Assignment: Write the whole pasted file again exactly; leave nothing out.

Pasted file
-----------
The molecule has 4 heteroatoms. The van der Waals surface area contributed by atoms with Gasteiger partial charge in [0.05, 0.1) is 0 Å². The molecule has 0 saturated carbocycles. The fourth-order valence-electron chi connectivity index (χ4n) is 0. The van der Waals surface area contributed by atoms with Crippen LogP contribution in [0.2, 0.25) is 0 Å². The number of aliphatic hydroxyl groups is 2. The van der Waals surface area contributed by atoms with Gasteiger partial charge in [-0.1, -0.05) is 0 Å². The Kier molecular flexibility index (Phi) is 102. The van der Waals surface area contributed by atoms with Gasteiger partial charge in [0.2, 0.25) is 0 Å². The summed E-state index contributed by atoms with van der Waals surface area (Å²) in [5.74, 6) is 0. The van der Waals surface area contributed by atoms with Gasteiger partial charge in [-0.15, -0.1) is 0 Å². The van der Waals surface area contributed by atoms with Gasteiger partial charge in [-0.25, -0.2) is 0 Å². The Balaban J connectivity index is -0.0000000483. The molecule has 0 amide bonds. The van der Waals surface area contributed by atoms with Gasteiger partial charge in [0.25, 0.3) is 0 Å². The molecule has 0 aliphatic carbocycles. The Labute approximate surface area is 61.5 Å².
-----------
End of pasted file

The molecule has 4 heteroatoms. The van der Waals surface area contributed by atoms with Gasteiger partial charge in [0.05, 0.1) is 0 Å². The molecule has 0 saturated carbocycles. The fourth-order valence-electron chi connectivity index (χ4n) is 0. The van der Waals surface area contributed by atoms with Crippen LogP contribution in [0.2, 0.25) is 0 Å². The number of aliphatic hydroxyl groups is 2. The van der Waals surface area contributed by atoms with Gasteiger partial charge in [-0.1, -0.05) is 0 Å². The Kier molecular flexibility index (Phi) is 102. The van der Waals surface area contributed by atoms with Gasteiger partial charge in [0.2, 0.25) is 0 Å². The summed E-state index contributed by atoms with van der Waals surface area (Å²) in [5.74, 6) is 0. The van der Waals surface area contributed by atoms with Gasteiger partial charge in [-0.15, -0.1) is 0 Å². The van der Waals surface area contributed by atoms with Gasteiger partial charge in [-0.25, -0.2) is 0 Å². The Balaban J connectivity index is -0.0000000483. The molecule has 0 amide bonds. The van der Waals surface area contributed by atoms with Gasteiger partial charge in [0.25, 0.3) is 0 Å². The molecule has 0 aliphatic carbocycles. The Labute approximate surface area is 61.5 Å².